For those who must be one the road, Curry said packing warm clothes and other standard winter gear in their vehicles is a must.

“While we drive four-wheel drive vehicles, it doesn’t necessarily mean that we can go everywhere, especially when we get off the beaten path,” Curry said. “People need to be prepared.”

The National Weather Service said parts of northwest Montana were experiencing difficult driving conditions due to reduced visibility caused by blowing snow as the arctic front dipped down into the state. Driving conditions are considered severe between West Glacier and East Glacier.

The conditions in northwest Montana were expected to get worse as the storm intensified later Friday with impressive amounts of snow in the forecast.

Travel along the I-90 corridor, on the southern end of the Mission Valley and south through the Missoula and Bitterroot valleys, was expected to be extremely dangerous due to a mix of ice and snow on the roadways.

Flathead County Public Works Director Dave Prunty said high winds were creating challenges for motorists there Friday morning.

“We have drifts coming across roads already,” Prunty said. “We haven’t had to close any, but the potential will be there for sure when the snow arrives. We’re trying to open the roads as quickly as we can.”

“It was kind amazing this morning,” he said. “In Columbia Falls, the wind was blowing like hell. By the time you get to Evergreen, it was a gentle breeze.”

Prunty saw a few cars in the ditch during his travels in the Columbia Falls area.

“It’s getting hard to tell where the edge of the roadway is in some places,” he said. “We have a lot of people working today. If we get the snow that they are predicting, it’s going to get real interesting. Right now, the worst of appears to be in the Columbia Falls, Hungry Horse and West Glacier area. It’s going to be really tough going through Bad Rock Canyon.”

Further south, conditions in Lake County deteriorated as the day went on. By late afternoon, officials asked people to stay off the roads as much as possible.

"It's emergency travel only at this point," said Lake County Road Department Supervisor Jay Garrick. "The wind and snow is creating zero visibility in some areas."

People were getting stuck in drifts in the middle of roads, which meant that plows couldn't get through.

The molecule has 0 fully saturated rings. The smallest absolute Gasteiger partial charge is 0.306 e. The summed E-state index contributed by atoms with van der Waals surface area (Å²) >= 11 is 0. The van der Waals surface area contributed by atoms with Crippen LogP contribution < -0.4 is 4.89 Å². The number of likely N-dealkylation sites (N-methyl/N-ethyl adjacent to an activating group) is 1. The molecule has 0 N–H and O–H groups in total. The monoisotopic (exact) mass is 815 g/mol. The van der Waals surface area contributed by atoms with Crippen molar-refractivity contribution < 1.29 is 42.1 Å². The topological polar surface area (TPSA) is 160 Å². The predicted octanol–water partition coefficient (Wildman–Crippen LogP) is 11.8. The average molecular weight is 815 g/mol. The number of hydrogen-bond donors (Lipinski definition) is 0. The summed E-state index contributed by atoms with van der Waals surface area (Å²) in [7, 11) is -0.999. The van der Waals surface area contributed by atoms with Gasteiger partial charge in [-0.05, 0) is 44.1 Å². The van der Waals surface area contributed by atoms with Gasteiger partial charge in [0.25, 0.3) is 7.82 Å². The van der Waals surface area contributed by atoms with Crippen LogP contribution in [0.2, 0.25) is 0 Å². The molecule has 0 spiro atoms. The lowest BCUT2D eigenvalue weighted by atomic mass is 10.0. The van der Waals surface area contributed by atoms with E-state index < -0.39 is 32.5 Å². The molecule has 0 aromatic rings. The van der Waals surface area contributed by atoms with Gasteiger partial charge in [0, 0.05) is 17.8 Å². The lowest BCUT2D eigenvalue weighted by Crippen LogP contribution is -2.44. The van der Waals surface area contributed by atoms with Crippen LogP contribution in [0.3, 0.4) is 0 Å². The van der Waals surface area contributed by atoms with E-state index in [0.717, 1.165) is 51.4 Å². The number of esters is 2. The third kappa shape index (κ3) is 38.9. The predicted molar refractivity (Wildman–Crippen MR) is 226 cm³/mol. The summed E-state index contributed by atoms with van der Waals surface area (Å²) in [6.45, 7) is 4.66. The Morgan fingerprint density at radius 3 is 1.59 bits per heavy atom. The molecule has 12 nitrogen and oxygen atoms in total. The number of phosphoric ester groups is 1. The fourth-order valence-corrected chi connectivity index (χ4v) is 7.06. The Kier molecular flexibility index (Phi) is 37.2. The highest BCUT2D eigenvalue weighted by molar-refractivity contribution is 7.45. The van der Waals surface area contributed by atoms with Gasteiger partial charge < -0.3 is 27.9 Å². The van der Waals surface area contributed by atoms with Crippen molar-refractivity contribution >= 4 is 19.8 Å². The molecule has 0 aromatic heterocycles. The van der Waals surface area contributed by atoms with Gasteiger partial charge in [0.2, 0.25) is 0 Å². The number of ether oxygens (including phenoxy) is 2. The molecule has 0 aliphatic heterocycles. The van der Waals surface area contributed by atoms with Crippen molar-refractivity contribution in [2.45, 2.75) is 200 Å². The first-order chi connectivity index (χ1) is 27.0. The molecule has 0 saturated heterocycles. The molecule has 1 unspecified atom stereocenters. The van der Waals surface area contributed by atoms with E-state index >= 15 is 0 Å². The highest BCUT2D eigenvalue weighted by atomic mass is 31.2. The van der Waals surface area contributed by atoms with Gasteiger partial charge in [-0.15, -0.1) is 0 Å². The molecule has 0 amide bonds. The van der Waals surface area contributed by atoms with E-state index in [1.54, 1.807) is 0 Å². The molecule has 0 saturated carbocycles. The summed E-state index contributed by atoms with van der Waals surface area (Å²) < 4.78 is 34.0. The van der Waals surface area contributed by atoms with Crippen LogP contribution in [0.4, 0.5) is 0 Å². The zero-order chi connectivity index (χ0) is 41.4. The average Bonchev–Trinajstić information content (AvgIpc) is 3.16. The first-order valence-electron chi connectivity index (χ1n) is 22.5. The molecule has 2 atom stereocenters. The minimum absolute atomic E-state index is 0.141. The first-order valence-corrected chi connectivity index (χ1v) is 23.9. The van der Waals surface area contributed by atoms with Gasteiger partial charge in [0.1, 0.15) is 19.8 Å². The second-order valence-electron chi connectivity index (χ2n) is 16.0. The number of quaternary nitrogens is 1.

"We want to try to keep people from driving on the roads that tend to blow shut when we get conditions like this," Garrick said. "People either need to find an alternate route or stay in town overnight while the storm blows over. We are punching roads open and an hour later they are drifted shut.

“I would encourage people to stay in and stay safe today,” Garrick said. “After tomorrow, there are sunny days ahead. There will be plenty of opportunity to get outside then.”

Ravalli County sheriff Steve Holton said it rained all night long around the Hamilton area.

“It’s raining and 34 degree right now,” he said shortly after 11 a.m. “I’m kind of hoping this skirts the Bitterroot. Sometimes we get lucky and that happens.”

The main concern in the Bitterroot Valley was the back roads that were snow packed when the rain arrived.

“They are really slick right now,” Holton said. “I think people’s driveways are going to be biggest issue with people falling down. You can hardly walk where there was packed snow.”

While there hadn’t been any major power outages in the area covered by Flathead Electric Cooperative by early Friday afternoon, Wendy Ostrum-Price of Flathead Electric said it was likely that some people could lose power for a time during the storm.

“Right now, we have two outage impacting 189 members in the West Glacier area and one southwest of Kalispell,” she said. “We have 60,000 meters. This snow that’s coming is pretty heavy. It’s been my experience with systems of this magnitude, we get some outages. I tell everyone I know to get some groceries ahead of time and be ready to hunker down."

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Northwest Montana Reporter

Northwest Montana reporter at the Missoulian